Genetic Forensics: Streamlining Poaching Investigations 


Sam Wasser, Scientific Director, Center for Environmental Forensic Science

Mary Kuhner, Research Scientist, Center for Environmental Forensic Science

Ryan Horwitz, Research Scientists, Center for Environmental Forensics

SSEC Engineers

Niki Burggraf, Senior Research Software Engineer

Poaching remains a critical threat to biodiversity worldwide, driving numerous species to the brink of extinction. University of Washington’s Center for Environmental Forensic Science (CEFS) has a history of pioneering forensic techniques to tackle this crisis. Among its notable contributions are advancements in genetic forensics, which have revolutionized the field of wildlife crime investigation. 

Central to CEFS’s approach is the application of genetic analysis to identify and track illicit wildlife products. By extracting DNA from confiscated specimens, researchers can determine the species, origin, and in certain cases, individual identity of the animals involved. This innovative technique has proven instrumental in linking poached products to their source populations and facilitating law enforcement efforts. 

Building upon CEFS’s tradition of innovation, SSEC is developing a secure online portal which will enable national labs in Africa and SE Asia to submit genotypes acquired from seized ivory for rapid analysis. This collaborative effort brings together expertise in software engineering and wildlife forensics to create a powerful tool which allows for the uploading, analysis, and visualization of genetic data from poached specimens.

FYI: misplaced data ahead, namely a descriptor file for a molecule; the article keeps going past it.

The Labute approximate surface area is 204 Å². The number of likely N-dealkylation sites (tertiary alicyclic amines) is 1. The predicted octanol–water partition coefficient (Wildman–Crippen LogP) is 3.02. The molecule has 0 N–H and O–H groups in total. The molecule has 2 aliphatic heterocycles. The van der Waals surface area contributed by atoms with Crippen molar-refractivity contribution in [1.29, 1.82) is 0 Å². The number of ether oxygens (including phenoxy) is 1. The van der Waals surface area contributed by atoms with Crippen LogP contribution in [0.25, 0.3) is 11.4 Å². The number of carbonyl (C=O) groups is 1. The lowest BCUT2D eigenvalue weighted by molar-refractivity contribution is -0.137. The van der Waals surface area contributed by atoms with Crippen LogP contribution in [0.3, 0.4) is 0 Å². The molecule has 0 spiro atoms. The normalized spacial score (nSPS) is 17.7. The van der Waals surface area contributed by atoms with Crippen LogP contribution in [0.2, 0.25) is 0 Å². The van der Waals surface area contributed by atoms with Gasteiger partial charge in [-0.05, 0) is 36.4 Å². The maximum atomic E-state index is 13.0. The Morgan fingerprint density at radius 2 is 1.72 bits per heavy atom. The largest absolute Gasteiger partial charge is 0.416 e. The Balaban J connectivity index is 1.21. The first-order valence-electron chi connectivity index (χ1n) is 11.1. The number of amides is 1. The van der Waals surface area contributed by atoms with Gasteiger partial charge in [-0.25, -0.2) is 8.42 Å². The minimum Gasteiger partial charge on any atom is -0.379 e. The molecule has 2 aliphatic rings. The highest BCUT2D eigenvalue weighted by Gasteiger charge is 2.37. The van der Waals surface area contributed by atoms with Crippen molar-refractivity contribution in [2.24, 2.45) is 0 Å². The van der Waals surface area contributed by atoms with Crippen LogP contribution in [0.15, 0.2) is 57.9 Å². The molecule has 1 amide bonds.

Through novel applications of genetics methodologies and analyses such as Smoothed and Continuous Assignments (SCAT) to make geolocation estimates, users will be served a variety of insights. The portal will enable seized tusks to be compared to a DNA reference database to determine geographic origin, and to the seized ivory database to identify potential matches with tusks from the same individual or close relatives in other seizures.  This approach allows countries to maintain ownership of their samples while still contributing the data to a larger transnational crime database. It also eliminates the time and expense of exporting ivory, a controlled material. 

Looking ahead, SSEC and CEFS are committed to further enhancing the portal through API integration, enabling seamless connectivity between users and existing genetic forensics tools and databases.